“It's getting bigger! It's getting bigger!” shouted Austin, almost breaking free of his mother's grip.
“Hey, take it easy. The sun's not going anywhere.” He glanced at the quilt still spread out on the ground. “Why don't we sit down on Carrie's Hill and watch it come all the way up?”
“Carrie's Hill?” Sierra looked intrigued, while her son still looked like he wanted to join the sun out in the middle of the ocean. Sierra gently guided her son to the blanket and made him sit next to her.
Matt sat on the edge of the faded quilt. There was no sense in getting the seat of his jeans damp. “We're sitting on it. This little rise is known by the locals as Carrie's Hill.”
“Who's Carrie?” Sierra asked.
Carrie.” Matt looked at Austin, but the boy wasn't paying him the least bit of attention. He was still fascinated by the fiery ball rising from the sea. The sun appeared to have molten gold dripping off of it and back into the ocean. “Carrie Porter was my great, great, I think another great is in there, grandmother. She was married to the first Horatio Porter.”
“How many Horatio Porters were there?” Sierra looked amused but was polite enough not to laugh at the name.
“Four.” He was still extremely thankful that his grandfather, Horatio the fourth, hated the name and had refused to carry on the family tradition of naming one of his sons Horatio. With a name like Horatio he would have had to learn how to fight at a lot younger age.
“Carrie's Horatio was a captain of a ship that transported lumber down the coast to the major cities, like Boston and New York. When his ship was due back she used to come up here so she would be the first to spot his ship. Even after the kids started to come, she used to haul them all up here to look for their dad.
“Rain, snow, or heat of summerâit didn't matter. Carrie had promised her husband she would be the first to spot his ship, and Horatio had promised to always return. Family legend has it that one of her mad buckboard dashes down to the harbor to greet his ship put her into early labor. By the time Horatio docked and was able to leave the ship, he had a new baby daughter waiting for him in the harbormaster's office. Since Carrie wouldn't break her promise, dear old great-great-Grandpop had to time his trips better after that. It had been a hard life back then.”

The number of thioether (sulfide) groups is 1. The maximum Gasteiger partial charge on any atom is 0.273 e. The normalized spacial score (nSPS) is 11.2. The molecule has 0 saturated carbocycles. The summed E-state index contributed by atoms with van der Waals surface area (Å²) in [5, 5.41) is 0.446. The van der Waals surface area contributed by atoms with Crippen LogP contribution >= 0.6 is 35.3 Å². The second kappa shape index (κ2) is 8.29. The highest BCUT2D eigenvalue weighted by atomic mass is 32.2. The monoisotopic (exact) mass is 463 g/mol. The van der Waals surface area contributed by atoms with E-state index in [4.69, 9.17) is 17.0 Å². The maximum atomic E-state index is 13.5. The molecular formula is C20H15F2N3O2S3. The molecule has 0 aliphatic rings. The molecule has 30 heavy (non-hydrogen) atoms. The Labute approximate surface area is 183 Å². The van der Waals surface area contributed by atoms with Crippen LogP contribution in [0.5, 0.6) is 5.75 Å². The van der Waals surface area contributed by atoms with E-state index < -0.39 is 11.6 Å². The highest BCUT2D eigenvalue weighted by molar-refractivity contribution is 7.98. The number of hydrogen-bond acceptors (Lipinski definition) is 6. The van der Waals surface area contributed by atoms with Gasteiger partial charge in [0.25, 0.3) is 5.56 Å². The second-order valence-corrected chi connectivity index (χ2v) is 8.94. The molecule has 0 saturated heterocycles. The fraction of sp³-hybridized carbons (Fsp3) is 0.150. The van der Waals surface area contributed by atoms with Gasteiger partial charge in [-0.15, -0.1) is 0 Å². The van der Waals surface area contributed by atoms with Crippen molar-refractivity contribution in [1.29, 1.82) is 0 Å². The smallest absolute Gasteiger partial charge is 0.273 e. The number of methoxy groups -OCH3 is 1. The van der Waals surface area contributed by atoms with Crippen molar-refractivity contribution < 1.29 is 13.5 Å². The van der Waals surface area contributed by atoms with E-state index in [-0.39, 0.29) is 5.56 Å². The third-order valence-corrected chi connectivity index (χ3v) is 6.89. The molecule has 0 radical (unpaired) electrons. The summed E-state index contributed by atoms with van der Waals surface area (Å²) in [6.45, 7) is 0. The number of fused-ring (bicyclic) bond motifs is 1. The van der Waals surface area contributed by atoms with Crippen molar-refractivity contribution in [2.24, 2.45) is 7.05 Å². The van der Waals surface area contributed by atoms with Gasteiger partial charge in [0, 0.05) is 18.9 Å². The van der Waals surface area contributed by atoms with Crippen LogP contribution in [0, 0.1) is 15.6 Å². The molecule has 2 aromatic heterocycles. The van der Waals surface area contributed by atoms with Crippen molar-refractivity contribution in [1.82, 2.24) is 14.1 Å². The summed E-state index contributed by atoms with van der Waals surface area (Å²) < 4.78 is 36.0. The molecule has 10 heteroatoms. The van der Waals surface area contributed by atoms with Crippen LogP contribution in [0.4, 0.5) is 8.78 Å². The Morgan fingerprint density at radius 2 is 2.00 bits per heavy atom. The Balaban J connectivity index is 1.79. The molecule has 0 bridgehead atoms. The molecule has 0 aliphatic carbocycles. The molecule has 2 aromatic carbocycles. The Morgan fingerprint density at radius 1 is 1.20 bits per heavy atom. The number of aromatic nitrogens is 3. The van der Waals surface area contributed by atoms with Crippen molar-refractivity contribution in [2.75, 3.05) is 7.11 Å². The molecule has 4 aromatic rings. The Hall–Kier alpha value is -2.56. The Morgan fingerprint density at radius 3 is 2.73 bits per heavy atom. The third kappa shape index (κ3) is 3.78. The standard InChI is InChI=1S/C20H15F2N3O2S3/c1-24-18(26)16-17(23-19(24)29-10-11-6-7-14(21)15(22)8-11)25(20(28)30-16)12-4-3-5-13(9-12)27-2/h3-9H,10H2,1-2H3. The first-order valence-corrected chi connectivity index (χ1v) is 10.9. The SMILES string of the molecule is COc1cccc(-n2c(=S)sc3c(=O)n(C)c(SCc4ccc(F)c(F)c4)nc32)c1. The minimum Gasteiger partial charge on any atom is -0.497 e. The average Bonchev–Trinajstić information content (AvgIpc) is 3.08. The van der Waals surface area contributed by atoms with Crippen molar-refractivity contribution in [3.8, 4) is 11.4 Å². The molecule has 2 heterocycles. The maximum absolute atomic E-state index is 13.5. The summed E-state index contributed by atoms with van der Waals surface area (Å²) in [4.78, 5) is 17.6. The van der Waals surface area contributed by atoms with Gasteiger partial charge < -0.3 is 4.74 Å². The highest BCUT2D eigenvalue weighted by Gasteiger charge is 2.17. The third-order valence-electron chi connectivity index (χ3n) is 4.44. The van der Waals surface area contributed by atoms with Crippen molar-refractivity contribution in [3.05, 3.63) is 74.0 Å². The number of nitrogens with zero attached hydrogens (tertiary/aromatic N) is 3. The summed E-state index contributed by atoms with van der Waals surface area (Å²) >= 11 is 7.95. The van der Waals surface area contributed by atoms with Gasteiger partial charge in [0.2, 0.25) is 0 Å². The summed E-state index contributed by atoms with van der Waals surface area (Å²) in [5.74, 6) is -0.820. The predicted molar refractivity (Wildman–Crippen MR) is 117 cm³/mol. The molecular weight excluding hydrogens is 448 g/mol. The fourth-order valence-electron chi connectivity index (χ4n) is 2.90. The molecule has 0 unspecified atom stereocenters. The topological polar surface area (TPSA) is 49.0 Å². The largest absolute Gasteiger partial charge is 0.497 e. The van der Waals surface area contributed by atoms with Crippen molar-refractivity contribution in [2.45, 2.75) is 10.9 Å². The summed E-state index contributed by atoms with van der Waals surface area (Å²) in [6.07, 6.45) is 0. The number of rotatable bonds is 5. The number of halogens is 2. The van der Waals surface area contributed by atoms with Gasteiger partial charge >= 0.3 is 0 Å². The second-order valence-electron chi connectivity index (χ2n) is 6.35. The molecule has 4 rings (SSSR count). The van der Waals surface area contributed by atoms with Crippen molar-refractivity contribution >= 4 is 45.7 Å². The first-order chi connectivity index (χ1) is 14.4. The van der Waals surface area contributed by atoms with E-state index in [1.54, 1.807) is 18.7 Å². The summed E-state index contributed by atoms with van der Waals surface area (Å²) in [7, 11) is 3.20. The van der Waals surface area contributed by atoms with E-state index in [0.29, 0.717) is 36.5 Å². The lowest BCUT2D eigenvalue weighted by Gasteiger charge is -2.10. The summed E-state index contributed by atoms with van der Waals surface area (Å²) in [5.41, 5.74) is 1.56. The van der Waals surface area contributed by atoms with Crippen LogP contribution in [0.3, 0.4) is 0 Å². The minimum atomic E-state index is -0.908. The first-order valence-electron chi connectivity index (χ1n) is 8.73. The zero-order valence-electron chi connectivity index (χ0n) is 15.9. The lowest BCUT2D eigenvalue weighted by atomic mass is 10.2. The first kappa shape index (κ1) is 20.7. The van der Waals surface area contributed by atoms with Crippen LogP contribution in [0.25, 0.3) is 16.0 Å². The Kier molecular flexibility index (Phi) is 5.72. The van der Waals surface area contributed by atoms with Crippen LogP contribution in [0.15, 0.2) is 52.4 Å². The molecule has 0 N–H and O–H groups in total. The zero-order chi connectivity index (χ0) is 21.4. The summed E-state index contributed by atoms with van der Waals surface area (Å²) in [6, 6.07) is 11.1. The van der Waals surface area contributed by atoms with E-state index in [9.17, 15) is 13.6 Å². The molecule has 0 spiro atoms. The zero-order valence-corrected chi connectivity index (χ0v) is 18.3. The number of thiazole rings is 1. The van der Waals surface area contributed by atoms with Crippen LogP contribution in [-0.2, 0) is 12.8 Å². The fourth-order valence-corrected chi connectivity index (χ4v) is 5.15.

“Is this the part where you tell me she died here waiting for his ship, which was lost at sea, to return?” Sierra's expression said it all. She was waiting for a typical dismal Hollywood ending.
“Nope.” He grinned. “Carrie and Horatio had seven children and lived a good life well into their eighties.”
Sierra looked like she either wanted to hit him or laugh. “You did that on purpose, didn't you?”
He couldn't help but chuckle. “Did what?”
“Look, Mom,” cried Austin. “It's almost out.”
Sierra dutifully looked where her son was pointing. “It sure is, sweetie.” Seeing the excitement on Austin's face as the sun rose from the ocean made the cross-country trip to Maine worth it. The jet lag didn't bother her, but Austin's internal clock was all messed up. Nothing but her son could get her out of bed at this ungodly hour.
She glanced over at Matt Porter and thought about all the things that might get her
a bed. The handsomely rugged jean-clad man just might rank very high on that list. Usually it was total exhaustion that had her thinking about a nice soft mattress and a down comforter. This morning her hormones had decided to leave common sense behind when they went on their flight of fancy. Either that or there was something in Misty Harbor's water supply.